Microscale Interactions of Surfactant and Polymer Chemicals at Crude Oil/Water Interface for Enhanced Oil Recovery
- Subhash Ayirala (Saudi Aramco) | Zuoli Li (University of Alberta) | Rubia Mariath (University of Alberta) | Abdulkareem AlSofi (Saudi Aramco) | Zhenghe Xu (University of Alberta) | Ali Yousef (Saudi Aramco)
- Document ID
- Society of Petroleum Engineers
- SPE Journal
- Publication Date
- May 2020
- Document Type
- Journal Paper
- 2020.Society of Petroleum Engineers
- interface compression energy, viscoelasticity, surfactant, oil droplets coalescence times, polymer
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- 30 since 2007
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The conventional experimental techniques used for performance evaluation of enhanced oil recovery (EOR) chemicals, such as polymers and surfactants, have been mostly limited to bulk viscosity, phase behavior/interfacial tension (IFT), and thermal stability measurements. Furthermore, fundamental studies exploring the different microscale interactions instigated by the EOR chemicals at the crude oil/water interface are scanty. The objective of this experimental study is to fill this existing knowledge gap and deliver an important understanding on underlying interfacial sciences and their potential implications for oil recovery in chemical EOR.
Different microscale interactions of EOR chemicals, at crude oil/water interface, were studied by using a suite of experimental techniques, including an interfacial shear rheometer, Langmuir trough, and coalescence time measurement apparatus at both ambient (23°C) and elevated (70°C) temperatures. The reservoir crude oil and high-salinity injection water (57,000 ppm total dissolved solids) were used. Two chemicals, an amphoteric surfactant (at 1,000 ppm) and a sulfonated polyacrylamide polymer (at 500 and 700 ppm) were chosen because they are tolerant to high-salinity and high-temperature conditions.
Interfacial viscous and elastic moduli (viscoelasticity), interface pressures, interface compression energies, and coalescence time between crude oil droplets are the major experimental data measured. Interfacial shear rheology results showed that surfactant favorably reduced the viscoelasticity of crude oil/water interface by decreasing the elastic and viscous modulus and increasing the phase angle to soften the interfacial film. Polymers in brine either alone or together with surfactant increased the viscous and elastic modulus and decreased the phase angle at the oil/water interface, thereby contributing to interfacial film rigidity. Interfacial pressures with polymers remained almost in the same order of magnitude as the high-salinity brine. In contrast, a significant reduction in interfacial pressures with surfactant was observed. The interface compression energies indicated the same trend and were reduced by approximately two orders of magnitude when surfactant was added to the brine. The surfactant was also able to retain similar interface behavior under compression even in the presence of polymers. The coalescence times between crude oil droplets were increased by polymers, while they were substantially decreased by the surfactant. These consistent findings from different experimental techniques demonstrated the adverse interactions of polymers at the crude oil/water interface to result in more rigid films, while confirming the high efficiency of the surfactant to soften the interfacial film, promote the oil droplets coalescence, and mobilize substantial amounts of residual oil in chemical EOR.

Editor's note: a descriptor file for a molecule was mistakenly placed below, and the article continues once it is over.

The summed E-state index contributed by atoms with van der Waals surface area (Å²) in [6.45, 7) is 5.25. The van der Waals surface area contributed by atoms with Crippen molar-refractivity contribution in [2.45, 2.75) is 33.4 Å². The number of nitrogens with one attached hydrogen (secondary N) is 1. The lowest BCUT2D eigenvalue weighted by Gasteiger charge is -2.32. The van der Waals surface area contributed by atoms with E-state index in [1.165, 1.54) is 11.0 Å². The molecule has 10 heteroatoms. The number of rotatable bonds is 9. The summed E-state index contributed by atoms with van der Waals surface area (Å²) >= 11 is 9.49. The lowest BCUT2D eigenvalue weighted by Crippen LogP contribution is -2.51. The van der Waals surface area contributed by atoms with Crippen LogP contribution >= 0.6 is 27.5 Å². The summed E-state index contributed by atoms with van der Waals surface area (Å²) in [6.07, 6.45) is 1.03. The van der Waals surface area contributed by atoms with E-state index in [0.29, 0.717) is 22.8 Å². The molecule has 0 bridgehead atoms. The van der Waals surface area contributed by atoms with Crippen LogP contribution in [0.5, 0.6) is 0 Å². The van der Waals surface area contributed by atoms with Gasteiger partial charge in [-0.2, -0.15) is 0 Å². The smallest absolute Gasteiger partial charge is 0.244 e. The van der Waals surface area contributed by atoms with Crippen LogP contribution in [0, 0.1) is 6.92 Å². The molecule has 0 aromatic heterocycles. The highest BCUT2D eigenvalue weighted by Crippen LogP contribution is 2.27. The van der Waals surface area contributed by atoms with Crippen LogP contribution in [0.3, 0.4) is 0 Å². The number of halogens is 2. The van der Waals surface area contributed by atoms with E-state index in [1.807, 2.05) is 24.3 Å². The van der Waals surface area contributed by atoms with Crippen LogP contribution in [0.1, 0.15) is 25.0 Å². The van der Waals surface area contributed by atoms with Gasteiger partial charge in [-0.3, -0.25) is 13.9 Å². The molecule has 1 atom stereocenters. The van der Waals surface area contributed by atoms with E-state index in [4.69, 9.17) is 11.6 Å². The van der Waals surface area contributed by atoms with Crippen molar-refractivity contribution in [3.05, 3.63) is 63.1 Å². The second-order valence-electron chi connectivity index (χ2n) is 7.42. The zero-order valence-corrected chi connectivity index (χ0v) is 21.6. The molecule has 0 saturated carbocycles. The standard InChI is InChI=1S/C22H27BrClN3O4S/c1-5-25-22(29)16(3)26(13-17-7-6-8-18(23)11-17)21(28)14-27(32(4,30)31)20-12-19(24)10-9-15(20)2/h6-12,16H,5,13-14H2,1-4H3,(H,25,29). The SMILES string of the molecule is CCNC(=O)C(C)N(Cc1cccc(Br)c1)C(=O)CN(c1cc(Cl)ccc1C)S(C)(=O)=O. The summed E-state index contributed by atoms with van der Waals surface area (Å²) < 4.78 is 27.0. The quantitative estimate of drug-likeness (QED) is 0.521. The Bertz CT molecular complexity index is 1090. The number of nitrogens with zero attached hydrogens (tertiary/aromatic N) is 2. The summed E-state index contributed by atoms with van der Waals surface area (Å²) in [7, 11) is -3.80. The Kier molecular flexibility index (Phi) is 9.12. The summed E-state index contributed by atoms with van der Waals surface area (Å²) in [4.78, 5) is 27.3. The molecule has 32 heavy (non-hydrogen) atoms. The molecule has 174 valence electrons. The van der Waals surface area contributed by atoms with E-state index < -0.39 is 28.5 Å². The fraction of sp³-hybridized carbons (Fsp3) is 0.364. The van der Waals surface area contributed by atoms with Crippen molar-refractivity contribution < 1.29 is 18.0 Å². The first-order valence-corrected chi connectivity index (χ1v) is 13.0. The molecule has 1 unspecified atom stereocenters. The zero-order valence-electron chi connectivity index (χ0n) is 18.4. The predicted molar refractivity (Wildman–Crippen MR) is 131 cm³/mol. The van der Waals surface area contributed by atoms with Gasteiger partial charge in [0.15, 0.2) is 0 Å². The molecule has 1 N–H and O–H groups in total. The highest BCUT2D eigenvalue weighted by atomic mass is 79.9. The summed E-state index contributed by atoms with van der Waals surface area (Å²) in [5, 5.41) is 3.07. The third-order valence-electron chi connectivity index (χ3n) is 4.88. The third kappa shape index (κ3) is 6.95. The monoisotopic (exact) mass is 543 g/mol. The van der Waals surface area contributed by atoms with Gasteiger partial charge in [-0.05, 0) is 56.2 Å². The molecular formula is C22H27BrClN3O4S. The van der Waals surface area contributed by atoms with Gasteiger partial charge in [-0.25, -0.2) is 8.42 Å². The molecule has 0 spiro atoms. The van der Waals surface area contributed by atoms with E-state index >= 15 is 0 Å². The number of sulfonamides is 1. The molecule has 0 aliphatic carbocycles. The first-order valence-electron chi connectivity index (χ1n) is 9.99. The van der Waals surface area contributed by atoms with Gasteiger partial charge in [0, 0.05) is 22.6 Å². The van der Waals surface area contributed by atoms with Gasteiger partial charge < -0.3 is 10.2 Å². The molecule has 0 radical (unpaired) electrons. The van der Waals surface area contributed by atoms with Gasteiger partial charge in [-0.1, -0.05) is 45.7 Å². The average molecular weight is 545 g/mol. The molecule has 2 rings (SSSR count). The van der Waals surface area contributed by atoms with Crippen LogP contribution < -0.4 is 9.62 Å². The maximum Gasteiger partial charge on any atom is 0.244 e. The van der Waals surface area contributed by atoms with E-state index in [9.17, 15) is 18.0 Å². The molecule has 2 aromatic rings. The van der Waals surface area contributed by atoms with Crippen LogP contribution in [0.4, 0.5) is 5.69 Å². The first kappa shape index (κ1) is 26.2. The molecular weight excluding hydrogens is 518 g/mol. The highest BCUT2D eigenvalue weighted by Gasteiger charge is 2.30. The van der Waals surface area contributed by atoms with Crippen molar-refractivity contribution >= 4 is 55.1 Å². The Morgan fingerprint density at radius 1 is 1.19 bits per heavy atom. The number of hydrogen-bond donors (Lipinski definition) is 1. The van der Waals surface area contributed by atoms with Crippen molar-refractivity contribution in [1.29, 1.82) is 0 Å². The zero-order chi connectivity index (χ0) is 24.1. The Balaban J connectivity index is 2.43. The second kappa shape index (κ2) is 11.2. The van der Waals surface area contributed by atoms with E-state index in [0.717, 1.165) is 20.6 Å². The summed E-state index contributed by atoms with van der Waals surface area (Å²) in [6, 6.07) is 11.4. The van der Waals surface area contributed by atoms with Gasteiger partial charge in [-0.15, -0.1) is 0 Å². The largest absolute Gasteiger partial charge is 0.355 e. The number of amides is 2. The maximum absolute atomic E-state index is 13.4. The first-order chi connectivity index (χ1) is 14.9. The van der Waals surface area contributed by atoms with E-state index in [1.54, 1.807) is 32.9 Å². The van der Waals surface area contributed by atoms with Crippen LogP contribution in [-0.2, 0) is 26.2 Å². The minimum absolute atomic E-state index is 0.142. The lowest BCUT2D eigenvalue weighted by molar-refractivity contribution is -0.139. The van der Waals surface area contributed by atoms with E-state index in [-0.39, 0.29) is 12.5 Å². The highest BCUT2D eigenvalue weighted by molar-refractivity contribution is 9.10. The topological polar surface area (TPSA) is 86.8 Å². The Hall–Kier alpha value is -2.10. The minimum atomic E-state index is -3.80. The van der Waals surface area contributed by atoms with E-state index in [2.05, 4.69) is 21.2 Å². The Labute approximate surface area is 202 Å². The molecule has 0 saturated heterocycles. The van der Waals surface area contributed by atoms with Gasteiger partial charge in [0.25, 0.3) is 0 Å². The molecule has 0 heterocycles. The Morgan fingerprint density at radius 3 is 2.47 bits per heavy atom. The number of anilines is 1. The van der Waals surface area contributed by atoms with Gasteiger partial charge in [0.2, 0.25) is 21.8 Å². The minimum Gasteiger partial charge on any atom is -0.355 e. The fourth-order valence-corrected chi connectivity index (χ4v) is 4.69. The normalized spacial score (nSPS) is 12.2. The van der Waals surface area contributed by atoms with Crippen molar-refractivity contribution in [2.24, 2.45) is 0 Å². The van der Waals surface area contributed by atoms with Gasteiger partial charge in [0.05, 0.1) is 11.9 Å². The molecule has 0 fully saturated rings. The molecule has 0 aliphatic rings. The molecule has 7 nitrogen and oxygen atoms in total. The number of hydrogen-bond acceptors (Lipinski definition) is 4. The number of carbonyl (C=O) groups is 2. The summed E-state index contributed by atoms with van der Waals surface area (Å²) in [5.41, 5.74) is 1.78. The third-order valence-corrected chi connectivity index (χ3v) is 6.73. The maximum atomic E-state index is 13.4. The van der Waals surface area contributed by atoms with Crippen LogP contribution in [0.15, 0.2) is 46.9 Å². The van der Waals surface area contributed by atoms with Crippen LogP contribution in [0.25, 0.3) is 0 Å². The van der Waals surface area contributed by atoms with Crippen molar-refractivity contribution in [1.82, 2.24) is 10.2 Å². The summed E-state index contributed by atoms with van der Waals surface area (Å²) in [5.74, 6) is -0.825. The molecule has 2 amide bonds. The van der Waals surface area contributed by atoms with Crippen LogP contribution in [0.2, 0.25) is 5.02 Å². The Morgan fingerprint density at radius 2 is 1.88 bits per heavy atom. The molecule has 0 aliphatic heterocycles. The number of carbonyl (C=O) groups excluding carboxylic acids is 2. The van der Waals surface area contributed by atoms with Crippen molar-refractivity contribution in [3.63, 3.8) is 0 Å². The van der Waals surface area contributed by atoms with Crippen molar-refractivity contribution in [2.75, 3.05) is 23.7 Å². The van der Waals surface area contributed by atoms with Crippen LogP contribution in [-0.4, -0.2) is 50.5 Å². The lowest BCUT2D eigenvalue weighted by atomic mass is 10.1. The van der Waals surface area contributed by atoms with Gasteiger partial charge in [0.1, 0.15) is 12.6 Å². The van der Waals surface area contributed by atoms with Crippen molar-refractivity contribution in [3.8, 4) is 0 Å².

This experimental study, for the first time, characterized the microscale interactions of surfactant-polymer chemicals at the crude oil/water interface. The applicability of several interfacial experimental techniques has been demonstrated to successfully understand underlying interfacial sciences and oil mobilization mechanisms in chemical EOR. These techniques and methods can provide potential means to efficiently screen and optimize EOR chemical formulations for better oil recovery in both sandstone and carbonate reservoirs.
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